This bit of news is so chock full of metaphors that I’m almost laughing out loud. Annotated excerpts from ‘CSIR’s new lotus variety ‘Namoh 108’ a ‘grand gift’ to PM Modi: Science Minister‘, The Hindu, August 19, 2023:
It’s a triviality today that the Indian government ministers’ relentless exaltation of Prime Minister Narendra Modi is not spontaneity so much as an orchestrated thing to keep his name in the news without him having to interact with the press, and to constantly reinforce the impression that Modi is doing great work. And this “Namoh 108” drives home how the political leadership of the scientific enterprise has been pressed to this task.
Also, Jitendra Singh hasn’t been much of a science minister: almost since the day he took charge of this ministry, he has been praising his master in almost every public utterance and speech. Meanwhile, the expenditure on science and research by the government he’s part of has fallen, pseudoscience is occupying more space in several spheres (including at the IITs), and research scholars continue to have a tough time doing their work.
As likely as the flower’s discovery many years ago in Manipur is a coincidence vis-à-vis the violence underway in the northeastern state, it’s just as hard to believe government officials are not speaking up about it now to catapult it into the news – to highlight something else more benign about Manipur and to give it a BJP connection as well: the lotus has 108 petals and the party symbol is a lotus.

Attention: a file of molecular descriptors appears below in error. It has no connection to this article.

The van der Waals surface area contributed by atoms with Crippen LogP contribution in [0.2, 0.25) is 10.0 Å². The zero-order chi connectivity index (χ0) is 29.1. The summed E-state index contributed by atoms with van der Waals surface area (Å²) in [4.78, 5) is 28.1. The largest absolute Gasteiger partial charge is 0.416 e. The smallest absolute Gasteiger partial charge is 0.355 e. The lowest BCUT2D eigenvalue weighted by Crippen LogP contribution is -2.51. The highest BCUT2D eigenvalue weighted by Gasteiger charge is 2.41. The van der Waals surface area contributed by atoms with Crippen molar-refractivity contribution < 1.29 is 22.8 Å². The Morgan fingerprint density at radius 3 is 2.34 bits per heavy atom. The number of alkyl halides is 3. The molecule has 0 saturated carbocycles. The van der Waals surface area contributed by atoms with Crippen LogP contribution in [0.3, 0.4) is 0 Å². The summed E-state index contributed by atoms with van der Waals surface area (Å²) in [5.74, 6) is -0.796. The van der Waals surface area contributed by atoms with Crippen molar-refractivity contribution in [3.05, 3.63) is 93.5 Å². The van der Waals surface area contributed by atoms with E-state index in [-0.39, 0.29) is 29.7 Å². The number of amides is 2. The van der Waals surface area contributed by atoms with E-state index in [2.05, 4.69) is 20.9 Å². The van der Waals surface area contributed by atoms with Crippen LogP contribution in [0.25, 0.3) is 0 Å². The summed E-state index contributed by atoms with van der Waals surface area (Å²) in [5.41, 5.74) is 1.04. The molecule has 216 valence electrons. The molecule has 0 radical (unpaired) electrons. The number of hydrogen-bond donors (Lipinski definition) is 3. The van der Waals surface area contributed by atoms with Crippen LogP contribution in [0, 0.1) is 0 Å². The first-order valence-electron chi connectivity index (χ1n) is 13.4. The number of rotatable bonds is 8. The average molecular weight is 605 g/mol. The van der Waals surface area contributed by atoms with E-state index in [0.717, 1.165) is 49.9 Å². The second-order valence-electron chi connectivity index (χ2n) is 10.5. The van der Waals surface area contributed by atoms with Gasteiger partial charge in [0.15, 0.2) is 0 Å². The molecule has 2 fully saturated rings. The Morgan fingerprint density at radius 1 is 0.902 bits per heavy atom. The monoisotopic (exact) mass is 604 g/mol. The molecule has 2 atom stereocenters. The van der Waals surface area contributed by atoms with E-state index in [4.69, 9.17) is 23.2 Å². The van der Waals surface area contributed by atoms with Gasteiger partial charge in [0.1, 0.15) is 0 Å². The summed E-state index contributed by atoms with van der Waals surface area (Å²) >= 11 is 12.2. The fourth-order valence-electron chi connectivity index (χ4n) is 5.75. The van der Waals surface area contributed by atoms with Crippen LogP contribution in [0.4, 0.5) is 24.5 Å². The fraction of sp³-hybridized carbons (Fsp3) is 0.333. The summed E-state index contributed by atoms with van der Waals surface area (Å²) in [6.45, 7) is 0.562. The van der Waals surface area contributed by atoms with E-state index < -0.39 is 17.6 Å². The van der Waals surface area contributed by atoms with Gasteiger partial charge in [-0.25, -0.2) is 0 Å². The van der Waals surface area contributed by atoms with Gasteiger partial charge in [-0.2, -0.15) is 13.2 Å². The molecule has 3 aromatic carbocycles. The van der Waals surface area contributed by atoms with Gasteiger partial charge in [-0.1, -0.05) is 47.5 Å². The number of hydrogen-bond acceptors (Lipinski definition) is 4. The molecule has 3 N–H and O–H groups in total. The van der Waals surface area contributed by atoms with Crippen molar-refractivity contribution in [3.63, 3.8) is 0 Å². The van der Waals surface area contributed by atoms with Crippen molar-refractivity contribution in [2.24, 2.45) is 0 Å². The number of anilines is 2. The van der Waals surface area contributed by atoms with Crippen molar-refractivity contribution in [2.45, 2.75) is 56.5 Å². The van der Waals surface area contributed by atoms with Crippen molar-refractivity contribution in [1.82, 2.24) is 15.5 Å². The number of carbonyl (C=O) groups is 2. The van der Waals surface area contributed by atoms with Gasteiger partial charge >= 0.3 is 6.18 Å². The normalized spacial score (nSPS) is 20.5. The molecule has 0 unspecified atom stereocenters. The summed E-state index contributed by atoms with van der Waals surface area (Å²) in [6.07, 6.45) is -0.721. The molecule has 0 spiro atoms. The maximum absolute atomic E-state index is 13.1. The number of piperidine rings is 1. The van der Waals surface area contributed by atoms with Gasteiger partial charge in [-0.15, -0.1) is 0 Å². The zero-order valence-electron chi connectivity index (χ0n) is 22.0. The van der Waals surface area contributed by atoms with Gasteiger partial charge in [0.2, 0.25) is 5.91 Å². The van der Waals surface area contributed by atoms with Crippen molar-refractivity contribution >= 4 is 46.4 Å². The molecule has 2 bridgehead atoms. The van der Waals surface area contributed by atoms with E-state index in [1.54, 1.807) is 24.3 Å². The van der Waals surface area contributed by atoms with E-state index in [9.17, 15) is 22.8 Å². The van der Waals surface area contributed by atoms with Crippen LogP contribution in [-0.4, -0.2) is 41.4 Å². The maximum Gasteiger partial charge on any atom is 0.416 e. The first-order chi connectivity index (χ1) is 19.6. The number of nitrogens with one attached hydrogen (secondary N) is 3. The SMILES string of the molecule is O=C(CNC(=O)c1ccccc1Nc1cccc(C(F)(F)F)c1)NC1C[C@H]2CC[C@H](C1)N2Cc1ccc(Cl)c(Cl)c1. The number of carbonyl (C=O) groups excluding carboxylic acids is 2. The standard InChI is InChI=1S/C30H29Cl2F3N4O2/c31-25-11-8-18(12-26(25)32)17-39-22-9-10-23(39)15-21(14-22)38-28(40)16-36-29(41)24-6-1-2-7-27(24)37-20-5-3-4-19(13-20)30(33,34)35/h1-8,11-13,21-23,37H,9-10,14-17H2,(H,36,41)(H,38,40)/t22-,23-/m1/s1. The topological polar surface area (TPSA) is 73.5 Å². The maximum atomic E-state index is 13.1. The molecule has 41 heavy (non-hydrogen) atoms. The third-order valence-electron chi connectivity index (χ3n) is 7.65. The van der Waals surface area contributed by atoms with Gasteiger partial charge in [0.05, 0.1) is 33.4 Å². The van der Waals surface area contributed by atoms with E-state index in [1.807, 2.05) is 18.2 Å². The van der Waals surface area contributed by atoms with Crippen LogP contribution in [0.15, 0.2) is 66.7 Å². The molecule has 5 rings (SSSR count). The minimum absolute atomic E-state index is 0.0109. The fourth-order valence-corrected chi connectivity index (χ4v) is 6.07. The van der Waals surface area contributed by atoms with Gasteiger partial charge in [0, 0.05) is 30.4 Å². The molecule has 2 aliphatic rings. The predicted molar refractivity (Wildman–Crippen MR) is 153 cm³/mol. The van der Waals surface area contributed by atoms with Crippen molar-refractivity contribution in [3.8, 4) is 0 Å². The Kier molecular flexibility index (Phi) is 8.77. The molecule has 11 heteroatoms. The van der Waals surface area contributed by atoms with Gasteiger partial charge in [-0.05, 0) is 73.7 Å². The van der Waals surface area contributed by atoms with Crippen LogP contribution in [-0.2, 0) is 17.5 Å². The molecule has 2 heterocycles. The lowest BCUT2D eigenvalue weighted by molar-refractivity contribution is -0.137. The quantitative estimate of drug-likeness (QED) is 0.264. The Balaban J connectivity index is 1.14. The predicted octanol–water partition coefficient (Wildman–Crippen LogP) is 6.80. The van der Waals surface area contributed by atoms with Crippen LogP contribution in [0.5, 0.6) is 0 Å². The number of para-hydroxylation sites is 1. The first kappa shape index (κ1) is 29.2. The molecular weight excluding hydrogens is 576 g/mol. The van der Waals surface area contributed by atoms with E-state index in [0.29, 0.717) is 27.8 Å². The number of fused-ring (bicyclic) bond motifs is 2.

(Also, this is the second connection in recent times between northeast India and India as a whole in terms of the state seeing value in a botanical resource, and proceeding to extract and exploit it. In 2007, researchers found the then-spiciest chilli variety in India’s northeast. By 2010, DRDO had found a way to pack it into grenades. In 2016, a Centre-appointed committee considered these grenades as alternatives to the use of pellet guns in the Kashmir Valley.)
It seems we’re sequencing the genomes of and conducting more detailed study of only those flowers that have a Hindu number of petals. Woe betide those that have 107, 109 or even a dozen, no matter that – short of the 108 petals conferring a specific benefit to the lotus plant (apparently not the case) – this is an accident of nature. Against the backdrop of the Nagoya Protocol, the Kunming-Montreal pact, the Convention on Biological Diversity, and issues of access and benefit sharing, India – and all other countries – should be striving to study (genetically and otherwise) and index all the different biological resources available within their borders. But we’re not. We’re only interested in flowers with 108 petals.
Good luck to children who will be expected to draw this in classrooms. Good luck also to other lotuses.
I’m quite certain that someone in that meeting would have coughed, sneezed, burped, farted or sniffed before that individual said “Om Namaha Vasudeva” out loud. I’m also sure that, en route to the meeting, and aware of its agenda, the attendees would have heard someone retching, hacking or spitting. “Kkrkrkrkrkrhrhrhrhrhrhrthphoooo 108” is more memorable, no?
So there was a naming committee! I’ll bet 10 rupees that after this committee came up with “Namoh”, it handed the note to Singh, added the footnote about its imperfect resemblance to “Namo”, and asked for brownie points.